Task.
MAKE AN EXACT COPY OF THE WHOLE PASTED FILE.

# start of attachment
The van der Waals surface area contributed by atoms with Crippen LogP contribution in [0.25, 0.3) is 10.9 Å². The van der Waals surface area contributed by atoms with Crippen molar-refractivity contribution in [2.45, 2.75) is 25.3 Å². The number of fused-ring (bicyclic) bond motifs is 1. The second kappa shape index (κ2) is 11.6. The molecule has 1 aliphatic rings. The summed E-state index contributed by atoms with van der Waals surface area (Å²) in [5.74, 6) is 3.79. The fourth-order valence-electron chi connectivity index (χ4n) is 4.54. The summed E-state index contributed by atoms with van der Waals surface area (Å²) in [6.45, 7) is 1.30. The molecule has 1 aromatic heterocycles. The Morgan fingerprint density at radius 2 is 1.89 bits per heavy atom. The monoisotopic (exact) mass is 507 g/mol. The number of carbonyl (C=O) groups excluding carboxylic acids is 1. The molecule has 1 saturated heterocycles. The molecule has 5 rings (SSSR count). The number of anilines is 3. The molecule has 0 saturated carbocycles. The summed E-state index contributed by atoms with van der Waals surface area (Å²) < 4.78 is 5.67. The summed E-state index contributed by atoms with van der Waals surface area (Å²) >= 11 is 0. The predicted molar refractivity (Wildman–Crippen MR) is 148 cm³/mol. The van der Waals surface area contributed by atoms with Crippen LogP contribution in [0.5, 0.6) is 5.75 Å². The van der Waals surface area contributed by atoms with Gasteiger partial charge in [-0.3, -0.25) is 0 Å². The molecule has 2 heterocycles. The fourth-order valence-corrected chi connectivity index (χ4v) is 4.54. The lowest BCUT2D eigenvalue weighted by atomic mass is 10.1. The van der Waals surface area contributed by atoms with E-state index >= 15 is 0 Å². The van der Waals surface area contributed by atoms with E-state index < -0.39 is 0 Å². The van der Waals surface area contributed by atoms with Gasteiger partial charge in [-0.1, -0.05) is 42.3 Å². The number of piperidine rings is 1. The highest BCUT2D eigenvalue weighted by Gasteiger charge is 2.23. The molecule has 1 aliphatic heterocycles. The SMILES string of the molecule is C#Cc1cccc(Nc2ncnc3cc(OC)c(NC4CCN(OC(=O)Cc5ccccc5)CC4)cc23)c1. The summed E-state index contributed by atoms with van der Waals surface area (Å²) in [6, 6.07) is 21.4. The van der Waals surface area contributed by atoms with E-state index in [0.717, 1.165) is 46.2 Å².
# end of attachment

The van der Waals surface area contributed by atoms with Crippen LogP contribution in [0.25, 0.3) is 10.9 Å². The van der Waals surface area contributed by atoms with Crippen molar-refractivity contribution in [2.45, 2.75) is 25.3 Å². The number of fused-ring (bicyclic) bond motifs is 1. The second kappa shape index (κ2) is 11.6. The molecule has 1 aliphatic rings. The summed E-state index contributed by atoms with van der Waals surface area (Å²) in [5.74, 6) is 3.79. The fourth-order valence-electron chi connectivity index (χ4n) is 4.54. The summed E-state index contributed by atoms with van der Waals surface area (Å²) in [6.45, 7) is 1.30. The molecule has 1 aromatic heterocycles. The Morgan fingerprint density at radius 2 is 1.89 bits per heavy atom. The monoisotopic (exact) mass is 507 g/mol. The number of carbonyl (C=O) groups excluding carboxylic acids is 1. The molecule has 1 saturated heterocycles. The molecule has 5 rings (SSSR count). The number of anilines is 3. The molecule has 0 saturated carbocycles. The summed E-state index contributed by atoms with van der Waals surface area (Å²) < 4.78 is 5.67. The summed E-state index contributed by atoms with van der Waals surface area (Å²) >= 11 is 0. The predicted molar refractivity (Wildman–Crippen MR) is 148 cm³/mol. The van der Waals surface area contributed by atoms with Crippen LogP contribution in [0.5, 0.6) is 5.75 Å². The van der Waals surface area contributed by atoms with Gasteiger partial charge in [-0.3, -0.25) is 0 Å². The molecule has 2 heterocycles. The fourth-order valence-corrected chi connectivity index (χ4v) is 4.54. The lowest BCUT2D eigenvalue weighted by atomic mass is 10.1. The van der Waals surface area contributed by atoms with E-state index >= 15 is 0 Å². The van der Waals surface area contributed by atoms with E-state index < -0.39 is 0 Å². The van der Waals surface area contributed by atoms with Gasteiger partial charge in [-0.1, -0.05) is 42.3 Å². The number of piperidine rings is 1. The highest BCUT2D eigenvalue weighted by Gasteiger charge is 2.23. The molecule has 1 aliphatic heterocycles. The SMILES string of the molecule is C#Cc1cccc(Nc2ncnc3cc(OC)c(NC4CCN(OC(=O)Cc5ccccc5)CC4)cc23)c1. The summed E-state index contributed by atoms with van der Waals surface area (Å²) in [6, 6.07) is 21.4. The van der Waals surface area contributed by atoms with E-state index in [0.717, 1.165) is 46.2 Å².